years, next couple of that will be the trend we see in saudi arabia. we have seen them control their expenditure, but that has not put an end to it. , we dosticking with opec have a growing expectation that we will get an extension of the production agreement. how effective will that be given that the first one has disappointed? >> i think the market may have put too much weight -- yousef: crude oil is down 6% in the first quarter. if you needed a report card, that is the first thing i would point out. >> fair enough. if you look at where oil has come back from and the fact it has held above this 50 mark come that is a good indicator that we have seen oil price expectations managed quite well. it is important we have this
extension stay in place because this supply imbalance has been a function of opec production cuts. yousef: let's cross over to egypt and talk about that story. we have the big meeting this week between trump and sisi. look at the egyptian treasury you-shapedlassic yield curve. uncommon, but still somewhat unique. what does that tell us about the egyptian economic recovery story? >> it is an interesting you curve. not only is it a pronounced u shape, but it is flat on either side. we suspect that what is driving that dip is a function of the ,ppetite for a certain maturity
especially foreign investors, and also the fact we have a yield curve that is heading upward being a proper sloping curve, and this is the first step towards that. i would expect to see the short end of the curve tighten. if you expect fx to be stable from which we think it is, then that is an attractive return to generate on a short-term basis. has comeout 21%, so it off a bit, but still elevated. tracy: we can't talk about bonds without talking about inflation. how big of an issue is that? >> it is a big issue. that is one reason why yields are so elevated in egypt.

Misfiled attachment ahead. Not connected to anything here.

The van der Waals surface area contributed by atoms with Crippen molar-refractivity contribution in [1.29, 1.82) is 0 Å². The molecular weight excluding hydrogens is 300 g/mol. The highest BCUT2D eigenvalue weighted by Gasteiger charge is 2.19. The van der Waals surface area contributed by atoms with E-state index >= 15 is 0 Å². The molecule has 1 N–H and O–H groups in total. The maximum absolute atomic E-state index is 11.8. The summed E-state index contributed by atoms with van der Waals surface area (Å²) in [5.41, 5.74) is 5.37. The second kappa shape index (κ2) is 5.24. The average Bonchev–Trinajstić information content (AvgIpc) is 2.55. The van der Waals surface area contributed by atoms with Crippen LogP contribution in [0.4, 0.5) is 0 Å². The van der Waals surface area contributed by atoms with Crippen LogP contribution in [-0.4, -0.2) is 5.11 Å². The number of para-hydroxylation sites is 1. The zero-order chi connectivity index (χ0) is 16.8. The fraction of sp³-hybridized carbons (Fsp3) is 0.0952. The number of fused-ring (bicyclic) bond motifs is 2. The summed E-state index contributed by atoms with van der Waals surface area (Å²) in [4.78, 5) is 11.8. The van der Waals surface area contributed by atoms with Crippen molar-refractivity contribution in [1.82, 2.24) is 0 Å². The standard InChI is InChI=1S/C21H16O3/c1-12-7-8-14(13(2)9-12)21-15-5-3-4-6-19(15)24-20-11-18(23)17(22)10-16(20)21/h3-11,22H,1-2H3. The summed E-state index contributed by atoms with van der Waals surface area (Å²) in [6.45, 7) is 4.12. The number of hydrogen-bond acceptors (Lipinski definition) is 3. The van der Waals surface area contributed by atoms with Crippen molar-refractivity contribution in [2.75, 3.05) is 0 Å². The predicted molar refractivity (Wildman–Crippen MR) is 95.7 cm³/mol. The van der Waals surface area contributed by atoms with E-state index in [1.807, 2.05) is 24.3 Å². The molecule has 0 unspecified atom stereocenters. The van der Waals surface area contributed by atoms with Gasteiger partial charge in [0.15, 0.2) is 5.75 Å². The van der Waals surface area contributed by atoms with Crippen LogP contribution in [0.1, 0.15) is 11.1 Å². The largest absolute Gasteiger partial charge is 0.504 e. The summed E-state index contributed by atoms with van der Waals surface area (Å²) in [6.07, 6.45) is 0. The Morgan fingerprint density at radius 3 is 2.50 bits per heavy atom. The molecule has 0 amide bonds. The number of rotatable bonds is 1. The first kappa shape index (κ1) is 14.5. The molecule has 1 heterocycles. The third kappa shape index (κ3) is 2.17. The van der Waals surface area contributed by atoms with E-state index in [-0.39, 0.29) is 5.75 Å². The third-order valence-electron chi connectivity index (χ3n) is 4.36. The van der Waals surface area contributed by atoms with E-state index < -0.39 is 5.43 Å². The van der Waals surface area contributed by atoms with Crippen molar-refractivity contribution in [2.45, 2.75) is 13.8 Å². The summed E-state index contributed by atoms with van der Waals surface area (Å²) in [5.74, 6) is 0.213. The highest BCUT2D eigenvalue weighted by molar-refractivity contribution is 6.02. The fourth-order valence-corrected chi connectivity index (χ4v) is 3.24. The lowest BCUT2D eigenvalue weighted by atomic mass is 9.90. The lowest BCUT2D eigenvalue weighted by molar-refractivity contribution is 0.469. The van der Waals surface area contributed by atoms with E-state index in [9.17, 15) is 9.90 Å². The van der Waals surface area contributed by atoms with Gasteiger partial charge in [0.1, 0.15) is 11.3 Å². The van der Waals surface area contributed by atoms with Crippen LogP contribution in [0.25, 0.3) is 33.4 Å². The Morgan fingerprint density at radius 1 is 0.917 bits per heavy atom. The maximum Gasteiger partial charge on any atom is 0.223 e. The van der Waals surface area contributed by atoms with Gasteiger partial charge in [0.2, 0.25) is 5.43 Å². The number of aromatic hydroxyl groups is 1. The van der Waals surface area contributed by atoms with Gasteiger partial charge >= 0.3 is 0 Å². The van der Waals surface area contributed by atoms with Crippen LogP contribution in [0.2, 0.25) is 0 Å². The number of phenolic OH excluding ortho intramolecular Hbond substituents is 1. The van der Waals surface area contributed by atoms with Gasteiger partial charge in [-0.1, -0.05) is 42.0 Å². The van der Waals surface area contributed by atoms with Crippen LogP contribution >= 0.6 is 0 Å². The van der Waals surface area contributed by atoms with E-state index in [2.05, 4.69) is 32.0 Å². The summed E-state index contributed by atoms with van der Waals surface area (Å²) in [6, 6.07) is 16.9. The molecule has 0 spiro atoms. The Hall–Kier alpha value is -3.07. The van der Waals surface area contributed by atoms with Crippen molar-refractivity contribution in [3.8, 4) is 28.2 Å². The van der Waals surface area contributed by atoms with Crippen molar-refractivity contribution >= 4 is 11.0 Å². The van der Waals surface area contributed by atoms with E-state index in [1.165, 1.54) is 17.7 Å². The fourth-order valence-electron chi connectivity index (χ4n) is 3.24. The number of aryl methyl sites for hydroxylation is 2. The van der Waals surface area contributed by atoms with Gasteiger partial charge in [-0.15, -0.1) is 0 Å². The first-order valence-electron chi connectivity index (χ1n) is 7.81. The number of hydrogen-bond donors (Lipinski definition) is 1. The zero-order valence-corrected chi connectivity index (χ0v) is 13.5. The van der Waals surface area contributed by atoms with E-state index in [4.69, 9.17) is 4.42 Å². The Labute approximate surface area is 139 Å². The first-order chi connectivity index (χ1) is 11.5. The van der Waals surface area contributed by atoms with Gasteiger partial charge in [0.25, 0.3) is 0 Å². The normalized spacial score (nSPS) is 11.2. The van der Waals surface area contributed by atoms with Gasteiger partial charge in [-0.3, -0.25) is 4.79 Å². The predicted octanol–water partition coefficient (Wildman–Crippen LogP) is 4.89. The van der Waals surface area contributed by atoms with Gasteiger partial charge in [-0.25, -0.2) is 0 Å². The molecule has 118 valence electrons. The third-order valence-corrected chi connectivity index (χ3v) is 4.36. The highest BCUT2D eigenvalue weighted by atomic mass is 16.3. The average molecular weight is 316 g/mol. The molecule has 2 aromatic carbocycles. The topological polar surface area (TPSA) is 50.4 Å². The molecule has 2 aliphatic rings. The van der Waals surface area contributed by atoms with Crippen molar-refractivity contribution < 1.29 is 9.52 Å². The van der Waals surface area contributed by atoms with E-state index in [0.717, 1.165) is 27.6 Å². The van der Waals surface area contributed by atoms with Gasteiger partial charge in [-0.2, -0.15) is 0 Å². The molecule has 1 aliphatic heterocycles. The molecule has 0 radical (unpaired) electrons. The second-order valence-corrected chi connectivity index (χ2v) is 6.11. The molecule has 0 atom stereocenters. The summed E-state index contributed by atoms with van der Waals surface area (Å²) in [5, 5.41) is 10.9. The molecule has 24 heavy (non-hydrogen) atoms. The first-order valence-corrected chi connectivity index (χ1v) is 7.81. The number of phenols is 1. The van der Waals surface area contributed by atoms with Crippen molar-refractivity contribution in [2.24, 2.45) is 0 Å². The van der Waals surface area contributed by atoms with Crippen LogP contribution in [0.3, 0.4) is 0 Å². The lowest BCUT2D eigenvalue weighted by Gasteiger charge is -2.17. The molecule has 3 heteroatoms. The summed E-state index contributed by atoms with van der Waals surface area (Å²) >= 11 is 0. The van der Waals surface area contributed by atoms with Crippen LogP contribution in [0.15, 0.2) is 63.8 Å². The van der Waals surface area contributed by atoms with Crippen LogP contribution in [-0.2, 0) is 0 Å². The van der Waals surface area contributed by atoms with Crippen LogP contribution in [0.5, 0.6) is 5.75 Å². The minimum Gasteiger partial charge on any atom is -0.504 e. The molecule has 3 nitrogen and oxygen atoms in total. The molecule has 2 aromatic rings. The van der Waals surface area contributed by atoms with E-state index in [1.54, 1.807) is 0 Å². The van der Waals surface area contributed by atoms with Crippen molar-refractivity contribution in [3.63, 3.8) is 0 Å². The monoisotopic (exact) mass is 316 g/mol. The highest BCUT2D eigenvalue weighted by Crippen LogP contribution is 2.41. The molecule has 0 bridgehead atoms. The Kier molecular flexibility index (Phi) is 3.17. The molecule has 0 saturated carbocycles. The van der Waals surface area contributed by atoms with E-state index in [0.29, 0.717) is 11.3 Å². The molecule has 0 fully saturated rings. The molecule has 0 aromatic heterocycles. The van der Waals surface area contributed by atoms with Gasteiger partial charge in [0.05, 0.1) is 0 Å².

that cannot be avoided. will have upward pressure on inflation. there has been an initial shoot up come but reflects there are subsidies in egypt which are non-sustainable, and that needs to be addressed over time. theone big risk is not political will to put the changes through, but inflation puts too much pressure on consumers and social unrest. the "bestming up on of bloomberg markets: middle ," we look at a recent sale. this is bloomberg. ♪
investor demand. we spoke to rizwan kanji at king & spalding. let's get your thoughts on the state of saudi aramco development, moves from larger corporate to tap the market. saudiis interesting, vision and the sovereign with a huge bond issuance. the saudi aramco issuance is a domestic play. being offered on a private placement basis to domestic financial institutions. aramcomoment, saudi being saudi aramco, there is sufficient demand for that paper domestically. it will be interesting to see what the international market sees.
yousef: what is the wider trend you identify, saudi aramco making that issuance. what other highlights are you seeing? >> the bond was an important one chipt a benchmark for blue government-related entities. it was important to set the benchmark for these entities to come to market. the saudi sovereign has announced it is going to market. that was a natural followthrough from a bond issuance. we are interested to see other government related entities cap the market now that the sovereign has opened the door. why hasn't it taken saudi arabia so long to issue sovereign sukuk? >> that is an interesting question. when this was being considered